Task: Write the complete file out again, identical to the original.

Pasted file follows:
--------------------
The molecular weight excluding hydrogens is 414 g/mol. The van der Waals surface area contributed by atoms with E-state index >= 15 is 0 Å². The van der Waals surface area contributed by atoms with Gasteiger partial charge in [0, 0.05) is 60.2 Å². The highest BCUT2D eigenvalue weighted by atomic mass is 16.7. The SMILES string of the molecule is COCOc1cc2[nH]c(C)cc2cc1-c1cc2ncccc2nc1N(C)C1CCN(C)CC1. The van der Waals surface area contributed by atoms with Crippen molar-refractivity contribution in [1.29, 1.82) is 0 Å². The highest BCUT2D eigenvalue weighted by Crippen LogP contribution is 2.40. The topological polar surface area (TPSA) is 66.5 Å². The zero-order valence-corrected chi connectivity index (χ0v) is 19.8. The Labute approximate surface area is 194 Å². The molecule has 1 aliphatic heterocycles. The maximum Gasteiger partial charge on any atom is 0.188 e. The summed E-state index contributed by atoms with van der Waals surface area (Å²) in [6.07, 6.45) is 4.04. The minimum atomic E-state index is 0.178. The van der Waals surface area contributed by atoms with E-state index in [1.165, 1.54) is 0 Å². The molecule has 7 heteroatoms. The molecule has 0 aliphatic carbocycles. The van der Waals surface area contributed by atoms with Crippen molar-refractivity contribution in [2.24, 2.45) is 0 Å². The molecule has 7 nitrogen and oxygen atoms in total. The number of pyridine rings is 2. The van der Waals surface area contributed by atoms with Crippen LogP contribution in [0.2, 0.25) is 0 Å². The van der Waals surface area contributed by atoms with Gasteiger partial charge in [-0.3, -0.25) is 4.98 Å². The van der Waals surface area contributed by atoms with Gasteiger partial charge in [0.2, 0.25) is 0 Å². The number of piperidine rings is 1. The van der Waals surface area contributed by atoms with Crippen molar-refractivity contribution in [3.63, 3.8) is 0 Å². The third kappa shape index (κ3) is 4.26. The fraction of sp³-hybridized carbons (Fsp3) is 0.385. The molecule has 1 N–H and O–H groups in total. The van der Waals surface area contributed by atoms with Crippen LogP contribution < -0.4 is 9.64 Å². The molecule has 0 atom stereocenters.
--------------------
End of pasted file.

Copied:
The molecular weight excluding hydrogens is 414 g/mol. The van der Waals surface area contributed by atoms with E-state index >= 15 is 0 Å². The van der Waals surface area contributed by atoms with Gasteiger partial charge in [0, 0.05) is 60.2 Å². The highest BCUT2D eigenvalue weighted by atomic mass is 16.7. The SMILES string of the molecule is COCOc1cc2[nH]c(C)cc2cc1-c1cc2ncccc2nc1N(C)C1CCN(C)CC1. The van der Waals surface area contributed by atoms with Crippen molar-refractivity contribution in [1.29, 1.82) is 0 Å². The highest BCUT2D eigenvalue weighted by Crippen LogP contribution is 2.40. The topological polar surface area (TPSA) is 66.5 Å². The zero-order valence-corrected chi connectivity index (χ0v) is 19.8. The Labute approximate surface area is 194 Å². The molecule has 1 aliphatic heterocycles. The maximum Gasteiger partial charge on any atom is 0.188 e. The summed E-state index contributed by atoms with van der Waals surface area (Å²) in [6.07, 6.45) is 4.04. The minimum atomic E-state index is 0.178. The van der Waals surface area contributed by atoms with E-state index in [1.165, 1.54) is 0 Å². The molecule has 7 heteroatoms. The molecule has 0 aliphatic carbocycles. The van der Waals surface area contributed by atoms with Crippen molar-refractivity contribution in [2.24, 2.45) is 0 Å². The molecule has 7 nitrogen and oxygen atoms in total. The number of pyridine rings is 2. The van der Waals surface area contributed by atoms with Crippen LogP contribution in [0.2, 0.25) is 0 Å². The van der Waals surface area contributed by atoms with Gasteiger partial charge in [-0.3, -0.25) is 4.98 Å². The van der Waals surface area contributed by atoms with Gasteiger partial charge in [0.2, 0.25) is 0 Å². The number of piperidine rings is 1. The van der Waals surface area contributed by atoms with Crippen molar-refractivity contribution in [3.63, 3.8) is 0 Å². The third kappa shape index (κ3) is 4.26. The fraction of sp³-hybridized carbons (Fsp3) is 0.385. The molecule has 1 N–H and O–H groups in total. The van der Waals surface area contributed by atoms with Crippen LogP contribution < -0.4 is 9.64 Å². The molecule has 0 atom stereocenters.